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23 April 2008 Superresolution microscopy using common-path phase-shifting interferometry
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In this contribution, we present a new approach aimed to achieve superresolution in digital holographic microscopy that overcomes the limitations imposed by the Abbe's diffraction limit. Based on time multiplexing and off-axis illumination, a common-path interferometric architecture allows the synthesis of an enlarged aperture that expands the cutoff frequency of the conventional imaging system. Complex object amplitude distribution is recovered using an extremely simple phase-shifting configuration instead of image plane off-axis holographic recording. As a consequence, the setup becomes easy-to-configure (less requirements and lower number of optical elements) and it is useful for practical implementation in microscopes while only simple modifications are required (no higher magnifications are needed to resolve the interference pattern at the CCD plane). Experimental results validating the capabilities of the presented approach when a low numerical aperture commercial microscope objective is used as imaging lens are included using both a synthetic object (high resolution USAF test target) and a biosample (red blood cells) as objects under test.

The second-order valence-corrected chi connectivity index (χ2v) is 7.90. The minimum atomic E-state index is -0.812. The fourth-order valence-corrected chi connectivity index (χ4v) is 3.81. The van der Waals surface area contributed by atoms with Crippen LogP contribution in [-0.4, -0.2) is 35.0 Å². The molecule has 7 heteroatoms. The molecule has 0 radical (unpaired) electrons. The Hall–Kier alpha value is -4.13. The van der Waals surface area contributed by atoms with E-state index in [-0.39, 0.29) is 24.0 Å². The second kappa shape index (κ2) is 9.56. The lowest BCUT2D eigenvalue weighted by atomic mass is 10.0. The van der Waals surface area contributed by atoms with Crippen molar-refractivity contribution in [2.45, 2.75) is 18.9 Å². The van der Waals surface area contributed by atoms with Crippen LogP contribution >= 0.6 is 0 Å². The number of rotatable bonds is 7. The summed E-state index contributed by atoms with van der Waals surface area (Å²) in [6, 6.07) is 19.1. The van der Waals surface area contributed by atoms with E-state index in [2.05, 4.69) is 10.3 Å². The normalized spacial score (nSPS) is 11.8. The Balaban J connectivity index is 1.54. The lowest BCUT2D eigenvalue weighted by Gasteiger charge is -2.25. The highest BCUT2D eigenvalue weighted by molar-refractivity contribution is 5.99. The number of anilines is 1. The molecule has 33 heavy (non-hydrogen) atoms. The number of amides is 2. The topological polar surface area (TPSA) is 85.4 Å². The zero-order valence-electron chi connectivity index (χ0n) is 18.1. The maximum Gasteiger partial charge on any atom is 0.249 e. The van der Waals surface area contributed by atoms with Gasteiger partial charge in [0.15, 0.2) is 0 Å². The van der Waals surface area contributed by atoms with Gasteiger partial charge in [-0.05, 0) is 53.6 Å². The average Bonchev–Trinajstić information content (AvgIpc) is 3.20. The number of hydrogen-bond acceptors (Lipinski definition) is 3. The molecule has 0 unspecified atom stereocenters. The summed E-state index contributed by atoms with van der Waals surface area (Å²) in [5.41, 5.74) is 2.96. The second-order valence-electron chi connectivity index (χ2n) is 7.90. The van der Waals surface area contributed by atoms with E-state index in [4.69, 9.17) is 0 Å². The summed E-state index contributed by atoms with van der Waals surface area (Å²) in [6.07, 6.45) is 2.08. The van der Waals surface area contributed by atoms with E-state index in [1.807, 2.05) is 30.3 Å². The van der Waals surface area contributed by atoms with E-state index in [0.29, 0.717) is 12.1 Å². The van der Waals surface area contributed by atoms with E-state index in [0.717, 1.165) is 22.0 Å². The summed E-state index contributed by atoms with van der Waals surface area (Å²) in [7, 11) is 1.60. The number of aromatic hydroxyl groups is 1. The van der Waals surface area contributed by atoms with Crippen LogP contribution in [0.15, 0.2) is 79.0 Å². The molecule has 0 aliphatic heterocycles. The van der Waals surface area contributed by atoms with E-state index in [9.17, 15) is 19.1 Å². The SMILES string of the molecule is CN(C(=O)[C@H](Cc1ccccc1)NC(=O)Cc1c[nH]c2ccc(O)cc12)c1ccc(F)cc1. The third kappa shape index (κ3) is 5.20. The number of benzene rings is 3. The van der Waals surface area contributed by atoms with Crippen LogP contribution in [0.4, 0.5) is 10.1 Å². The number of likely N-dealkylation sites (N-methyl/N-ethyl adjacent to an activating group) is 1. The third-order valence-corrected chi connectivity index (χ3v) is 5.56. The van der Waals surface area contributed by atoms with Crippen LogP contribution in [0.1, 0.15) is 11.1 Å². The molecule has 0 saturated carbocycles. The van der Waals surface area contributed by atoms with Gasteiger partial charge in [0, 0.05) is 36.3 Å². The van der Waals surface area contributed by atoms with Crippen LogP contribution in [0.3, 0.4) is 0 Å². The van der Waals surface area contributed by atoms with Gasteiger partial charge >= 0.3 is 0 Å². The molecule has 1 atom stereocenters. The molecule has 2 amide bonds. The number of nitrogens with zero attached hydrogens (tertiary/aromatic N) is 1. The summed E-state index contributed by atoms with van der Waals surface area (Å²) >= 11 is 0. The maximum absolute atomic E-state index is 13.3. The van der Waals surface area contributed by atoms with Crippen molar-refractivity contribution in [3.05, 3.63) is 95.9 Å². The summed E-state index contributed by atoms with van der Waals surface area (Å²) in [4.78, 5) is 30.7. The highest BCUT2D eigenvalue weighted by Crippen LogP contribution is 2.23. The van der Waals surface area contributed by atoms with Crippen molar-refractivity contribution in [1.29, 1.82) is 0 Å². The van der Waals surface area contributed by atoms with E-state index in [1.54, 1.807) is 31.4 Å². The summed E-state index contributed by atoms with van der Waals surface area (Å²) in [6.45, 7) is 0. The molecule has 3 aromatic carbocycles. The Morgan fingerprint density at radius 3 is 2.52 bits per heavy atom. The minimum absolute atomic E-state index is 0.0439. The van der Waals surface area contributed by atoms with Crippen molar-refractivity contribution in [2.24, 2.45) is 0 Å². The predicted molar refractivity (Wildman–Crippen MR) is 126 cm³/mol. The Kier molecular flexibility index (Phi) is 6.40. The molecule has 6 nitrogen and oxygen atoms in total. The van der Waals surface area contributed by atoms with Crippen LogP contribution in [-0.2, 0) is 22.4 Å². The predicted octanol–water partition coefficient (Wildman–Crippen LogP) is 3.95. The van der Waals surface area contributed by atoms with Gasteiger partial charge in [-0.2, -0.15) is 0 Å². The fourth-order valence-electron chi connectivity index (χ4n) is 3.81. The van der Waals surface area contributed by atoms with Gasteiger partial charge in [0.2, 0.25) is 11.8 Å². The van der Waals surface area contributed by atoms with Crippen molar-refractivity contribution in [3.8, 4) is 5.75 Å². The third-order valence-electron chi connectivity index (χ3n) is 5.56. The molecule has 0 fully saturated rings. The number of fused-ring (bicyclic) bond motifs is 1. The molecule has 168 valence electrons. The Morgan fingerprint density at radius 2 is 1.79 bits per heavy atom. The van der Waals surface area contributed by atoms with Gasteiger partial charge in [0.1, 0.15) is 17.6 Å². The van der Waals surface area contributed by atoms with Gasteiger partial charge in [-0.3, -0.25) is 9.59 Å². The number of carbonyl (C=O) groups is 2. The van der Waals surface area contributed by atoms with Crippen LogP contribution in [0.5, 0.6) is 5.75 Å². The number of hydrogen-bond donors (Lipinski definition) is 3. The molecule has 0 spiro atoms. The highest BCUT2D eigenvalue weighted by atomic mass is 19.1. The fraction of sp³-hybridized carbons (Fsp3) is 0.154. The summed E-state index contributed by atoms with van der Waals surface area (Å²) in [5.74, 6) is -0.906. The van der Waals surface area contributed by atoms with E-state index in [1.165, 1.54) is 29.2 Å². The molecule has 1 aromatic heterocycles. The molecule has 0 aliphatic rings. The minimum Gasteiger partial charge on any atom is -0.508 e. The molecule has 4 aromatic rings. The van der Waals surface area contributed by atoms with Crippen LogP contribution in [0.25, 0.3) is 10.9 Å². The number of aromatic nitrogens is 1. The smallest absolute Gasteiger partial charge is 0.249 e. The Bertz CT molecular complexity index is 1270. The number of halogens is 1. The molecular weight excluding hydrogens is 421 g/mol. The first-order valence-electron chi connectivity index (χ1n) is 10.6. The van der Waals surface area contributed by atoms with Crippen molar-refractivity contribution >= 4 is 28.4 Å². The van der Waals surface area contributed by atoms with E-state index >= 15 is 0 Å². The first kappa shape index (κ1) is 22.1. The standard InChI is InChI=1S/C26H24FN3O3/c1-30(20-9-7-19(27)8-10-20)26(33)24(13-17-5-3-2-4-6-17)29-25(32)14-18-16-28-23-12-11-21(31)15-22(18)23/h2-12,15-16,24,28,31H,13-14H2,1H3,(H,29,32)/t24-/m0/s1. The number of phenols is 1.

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Vicente Micó, Zeev Zalevsky, and Javier García "Superresolution microscopy using common-path phase-shifting interferometry", Proc. SPIE 7000, Optical and Digital Image Processing, 700002 (23 April 2008);

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